2 min Analytics

AI helps Dutch doctors discharge intensive care patients

AI helps Dutch doctors discharge intensive care patients

The intensive care unit of Amsterdam UMC implemented an artificial intelligence solution to determine whether patients are fit to leave intensive care. “A world first”, the organization said.

Artificial intelligence (AI) is gaining ground in healthcare. More and more organizations develop AI software for patient care. PathAI provides a solution for diagnosing cancer; Enlitic recognizes diseases based on unstructured patient data and VirtuSense tracks the movement of disabled patients to predict falls.

Implementing AI is challenging for hospitals. Patient data is sensitive. Some bugs are a matter of life and death. Error-free software is necessary. Amsterdam UMC managed to overcome the challenge. The doctors of its ICU recently adopted an AI solution to determine whether patients can leave the ICU.

The real-time software compares a patient’s data to the data of thousands of patients that have been treated in an ICU in the past. The analysis is used to calculate the likelihood of a patient returning to the UCI within a week in the event of a discharge. Doctors make the final decision. They remain responsible. The software offers a second opinion.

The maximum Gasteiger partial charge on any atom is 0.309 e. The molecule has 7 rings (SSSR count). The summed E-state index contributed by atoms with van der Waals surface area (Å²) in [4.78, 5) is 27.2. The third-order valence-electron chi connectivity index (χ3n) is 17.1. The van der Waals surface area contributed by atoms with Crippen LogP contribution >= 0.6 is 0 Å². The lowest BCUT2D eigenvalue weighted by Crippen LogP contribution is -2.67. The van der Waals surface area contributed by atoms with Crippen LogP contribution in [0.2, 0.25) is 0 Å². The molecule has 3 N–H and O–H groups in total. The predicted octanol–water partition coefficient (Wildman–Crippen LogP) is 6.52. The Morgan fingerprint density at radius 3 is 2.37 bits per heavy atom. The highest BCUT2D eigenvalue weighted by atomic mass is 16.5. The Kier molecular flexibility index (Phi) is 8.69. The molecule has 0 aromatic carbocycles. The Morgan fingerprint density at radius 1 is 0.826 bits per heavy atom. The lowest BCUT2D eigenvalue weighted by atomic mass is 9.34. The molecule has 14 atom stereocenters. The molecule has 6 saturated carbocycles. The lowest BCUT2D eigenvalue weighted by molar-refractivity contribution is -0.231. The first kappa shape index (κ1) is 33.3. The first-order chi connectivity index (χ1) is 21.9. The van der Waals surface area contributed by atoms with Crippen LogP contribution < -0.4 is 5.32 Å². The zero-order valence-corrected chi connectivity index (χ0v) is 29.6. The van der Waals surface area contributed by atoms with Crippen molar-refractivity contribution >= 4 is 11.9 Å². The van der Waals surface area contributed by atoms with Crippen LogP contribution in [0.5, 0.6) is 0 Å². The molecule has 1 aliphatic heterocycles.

The choice for discharge

Doctors in ICUs consider patient discharges daily. The choice has serious consequences. A patient discharged too soon can rapidly deteriorate in health. Sometimes, the patient returns within a week. According to Amsterdam UMC, the readmission rate of Dutch ICU patients is around 5 to 10 percent.

A patient who spends too long in the ICU is extremely expensive. In some cases, the overstay becomes a danger to fellow patients. An overcrowded ICU may refuse care. It’s important to get existing patients out as quickly and safely as possible. Readmissions are often inefficient.

Fewer readmissions

The AI solution has two goals: reducing readmissions and preventing unnecessarily long stays. The software was developed by intensivists Patrick Thoral, Paul Elbers and software company Pacmed. “It’s a huge milestone,” says Wouter Kroese, co-founder of Pacmed.

“It’s incredibly important that AI is finally making its way into medical practice. This must be done responsibly and safely. Together with Amsterdam UMC, we have taken all the necessary steps. We comply with all regulations to be able to use the software as a medical device.”

“We are ready to scale up and expand the software so that it can help solve capacity and staffing challenges in hospitals throughout the Netherlands and beyond.”

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